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Dates are written traditionally in "day month year" order, using a stroke as the separator.

This order is used in both the traditional all-numeric date (eg "31/12/99") and the expanded form (eg "31 December 1999").

The month-first form (eg "December the 3rd") was widespread until the mid twentieth-century, and remains the most common format for most newspapers across the United Kingdom.

The month-first format is still spoken, perhaps more commonly when not including a year in the sentence, but is now less frequently used, having been superseded by the little-endian DMY format in most cases.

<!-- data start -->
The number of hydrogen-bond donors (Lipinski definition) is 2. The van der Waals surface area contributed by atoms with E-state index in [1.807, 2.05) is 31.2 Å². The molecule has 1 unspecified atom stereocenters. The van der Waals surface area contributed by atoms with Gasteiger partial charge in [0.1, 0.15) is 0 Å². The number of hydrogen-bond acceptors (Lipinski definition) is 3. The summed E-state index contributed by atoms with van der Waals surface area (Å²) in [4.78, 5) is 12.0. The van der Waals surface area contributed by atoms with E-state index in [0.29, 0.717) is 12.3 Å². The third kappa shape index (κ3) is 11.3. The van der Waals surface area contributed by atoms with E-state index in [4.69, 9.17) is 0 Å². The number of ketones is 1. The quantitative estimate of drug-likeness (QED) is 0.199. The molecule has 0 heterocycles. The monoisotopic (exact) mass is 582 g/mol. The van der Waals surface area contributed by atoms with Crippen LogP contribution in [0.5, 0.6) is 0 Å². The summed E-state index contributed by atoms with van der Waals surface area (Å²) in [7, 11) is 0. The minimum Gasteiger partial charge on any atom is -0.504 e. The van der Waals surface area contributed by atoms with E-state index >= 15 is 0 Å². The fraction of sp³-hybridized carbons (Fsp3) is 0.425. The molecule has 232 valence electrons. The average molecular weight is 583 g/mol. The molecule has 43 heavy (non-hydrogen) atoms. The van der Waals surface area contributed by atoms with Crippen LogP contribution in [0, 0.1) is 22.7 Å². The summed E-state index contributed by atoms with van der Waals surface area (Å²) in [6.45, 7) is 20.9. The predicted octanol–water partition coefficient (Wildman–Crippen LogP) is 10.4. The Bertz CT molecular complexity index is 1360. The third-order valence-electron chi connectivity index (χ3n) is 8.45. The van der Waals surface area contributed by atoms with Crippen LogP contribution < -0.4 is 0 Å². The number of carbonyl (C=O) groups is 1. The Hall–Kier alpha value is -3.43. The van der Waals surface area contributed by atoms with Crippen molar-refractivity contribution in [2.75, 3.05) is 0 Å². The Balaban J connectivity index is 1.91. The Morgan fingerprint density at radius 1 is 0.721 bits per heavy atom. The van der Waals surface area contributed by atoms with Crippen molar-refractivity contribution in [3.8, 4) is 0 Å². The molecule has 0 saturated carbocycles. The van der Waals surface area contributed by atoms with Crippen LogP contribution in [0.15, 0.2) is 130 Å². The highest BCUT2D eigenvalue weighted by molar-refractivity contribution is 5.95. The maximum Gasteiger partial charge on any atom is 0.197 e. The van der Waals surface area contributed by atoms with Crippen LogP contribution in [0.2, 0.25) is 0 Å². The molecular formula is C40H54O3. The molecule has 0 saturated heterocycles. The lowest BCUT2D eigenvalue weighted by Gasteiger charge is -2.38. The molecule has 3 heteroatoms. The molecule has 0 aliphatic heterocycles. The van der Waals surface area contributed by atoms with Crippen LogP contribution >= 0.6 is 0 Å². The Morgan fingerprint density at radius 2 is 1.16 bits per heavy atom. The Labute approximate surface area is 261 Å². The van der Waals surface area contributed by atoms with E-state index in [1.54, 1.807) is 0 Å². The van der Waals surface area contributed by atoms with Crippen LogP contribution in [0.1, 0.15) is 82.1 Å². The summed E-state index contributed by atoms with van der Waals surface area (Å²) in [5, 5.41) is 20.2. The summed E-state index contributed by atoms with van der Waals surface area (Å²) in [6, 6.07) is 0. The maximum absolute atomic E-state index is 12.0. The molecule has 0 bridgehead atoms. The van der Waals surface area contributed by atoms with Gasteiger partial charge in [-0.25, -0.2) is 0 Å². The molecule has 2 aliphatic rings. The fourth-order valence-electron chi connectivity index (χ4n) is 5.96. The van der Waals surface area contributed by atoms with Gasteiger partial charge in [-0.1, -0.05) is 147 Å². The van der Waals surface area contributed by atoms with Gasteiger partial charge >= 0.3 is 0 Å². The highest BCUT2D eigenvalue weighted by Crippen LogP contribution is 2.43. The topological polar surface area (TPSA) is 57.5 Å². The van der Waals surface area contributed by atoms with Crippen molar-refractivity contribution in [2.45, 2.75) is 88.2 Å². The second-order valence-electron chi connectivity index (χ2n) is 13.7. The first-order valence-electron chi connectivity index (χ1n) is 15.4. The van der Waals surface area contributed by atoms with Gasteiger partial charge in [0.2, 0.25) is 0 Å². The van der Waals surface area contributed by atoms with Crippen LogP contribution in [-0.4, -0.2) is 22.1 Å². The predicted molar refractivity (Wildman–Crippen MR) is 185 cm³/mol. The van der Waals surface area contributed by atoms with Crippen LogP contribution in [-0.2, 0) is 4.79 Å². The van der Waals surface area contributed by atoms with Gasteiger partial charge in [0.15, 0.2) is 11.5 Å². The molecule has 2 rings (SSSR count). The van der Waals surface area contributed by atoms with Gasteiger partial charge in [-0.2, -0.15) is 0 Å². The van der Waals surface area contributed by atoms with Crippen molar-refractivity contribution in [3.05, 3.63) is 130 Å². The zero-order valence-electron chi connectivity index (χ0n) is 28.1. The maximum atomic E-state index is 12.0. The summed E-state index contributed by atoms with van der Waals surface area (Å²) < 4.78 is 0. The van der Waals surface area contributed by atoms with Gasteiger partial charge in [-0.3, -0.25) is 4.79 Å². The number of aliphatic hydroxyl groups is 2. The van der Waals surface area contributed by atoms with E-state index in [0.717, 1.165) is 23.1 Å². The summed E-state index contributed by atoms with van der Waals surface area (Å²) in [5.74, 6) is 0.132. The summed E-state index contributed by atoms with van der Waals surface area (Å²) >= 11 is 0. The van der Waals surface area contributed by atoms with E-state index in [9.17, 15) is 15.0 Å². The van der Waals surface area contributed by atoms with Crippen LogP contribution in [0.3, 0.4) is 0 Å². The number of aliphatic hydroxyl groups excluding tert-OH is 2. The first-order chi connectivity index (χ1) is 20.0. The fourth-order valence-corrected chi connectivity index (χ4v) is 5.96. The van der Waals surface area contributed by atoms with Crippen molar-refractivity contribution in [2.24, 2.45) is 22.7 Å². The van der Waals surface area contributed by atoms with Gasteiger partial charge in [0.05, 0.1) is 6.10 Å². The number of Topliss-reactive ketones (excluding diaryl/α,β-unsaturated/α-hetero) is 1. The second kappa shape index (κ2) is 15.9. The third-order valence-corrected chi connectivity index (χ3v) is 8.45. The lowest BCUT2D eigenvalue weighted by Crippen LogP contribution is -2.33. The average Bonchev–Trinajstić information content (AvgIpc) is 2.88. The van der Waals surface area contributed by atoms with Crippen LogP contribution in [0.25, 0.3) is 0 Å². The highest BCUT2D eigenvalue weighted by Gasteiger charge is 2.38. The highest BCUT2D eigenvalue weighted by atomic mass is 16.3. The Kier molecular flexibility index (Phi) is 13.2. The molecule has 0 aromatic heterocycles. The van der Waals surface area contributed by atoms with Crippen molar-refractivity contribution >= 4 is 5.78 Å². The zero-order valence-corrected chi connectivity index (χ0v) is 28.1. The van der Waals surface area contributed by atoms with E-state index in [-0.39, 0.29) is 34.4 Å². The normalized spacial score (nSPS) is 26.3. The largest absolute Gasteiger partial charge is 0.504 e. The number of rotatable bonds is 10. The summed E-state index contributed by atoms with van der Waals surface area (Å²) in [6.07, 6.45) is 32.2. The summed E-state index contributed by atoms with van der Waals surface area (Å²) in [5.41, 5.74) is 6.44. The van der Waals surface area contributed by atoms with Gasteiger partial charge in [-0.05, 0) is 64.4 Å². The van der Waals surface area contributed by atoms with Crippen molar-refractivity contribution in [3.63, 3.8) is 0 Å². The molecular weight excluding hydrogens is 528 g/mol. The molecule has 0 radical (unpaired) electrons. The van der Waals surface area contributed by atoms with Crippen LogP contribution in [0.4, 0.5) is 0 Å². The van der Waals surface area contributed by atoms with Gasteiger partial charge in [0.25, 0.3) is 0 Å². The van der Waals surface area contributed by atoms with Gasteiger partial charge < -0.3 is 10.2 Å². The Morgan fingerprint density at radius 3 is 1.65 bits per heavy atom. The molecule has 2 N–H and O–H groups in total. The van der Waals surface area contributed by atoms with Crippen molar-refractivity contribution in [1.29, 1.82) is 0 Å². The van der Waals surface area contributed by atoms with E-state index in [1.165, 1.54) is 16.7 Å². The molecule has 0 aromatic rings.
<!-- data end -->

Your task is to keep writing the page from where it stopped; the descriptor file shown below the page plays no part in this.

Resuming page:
The "day month year" order is also the case in modern Welsh (eg "", "20fed Mai 1999", "").

The "month day year" order (eg "Mai 20, 1999") was previously more common than it is nowadays, it not being unusual to see a Welsh "month day year" date next to an English "day month year" date on a bilingual plaque from the latter half of the 20th century.

The 24-hour notation is used in timetables and in some computer applications; computers running Microsoft Windows with UK regional settings default to display time in 24-hour notation.

Last modified 09-Feb-2015 02:53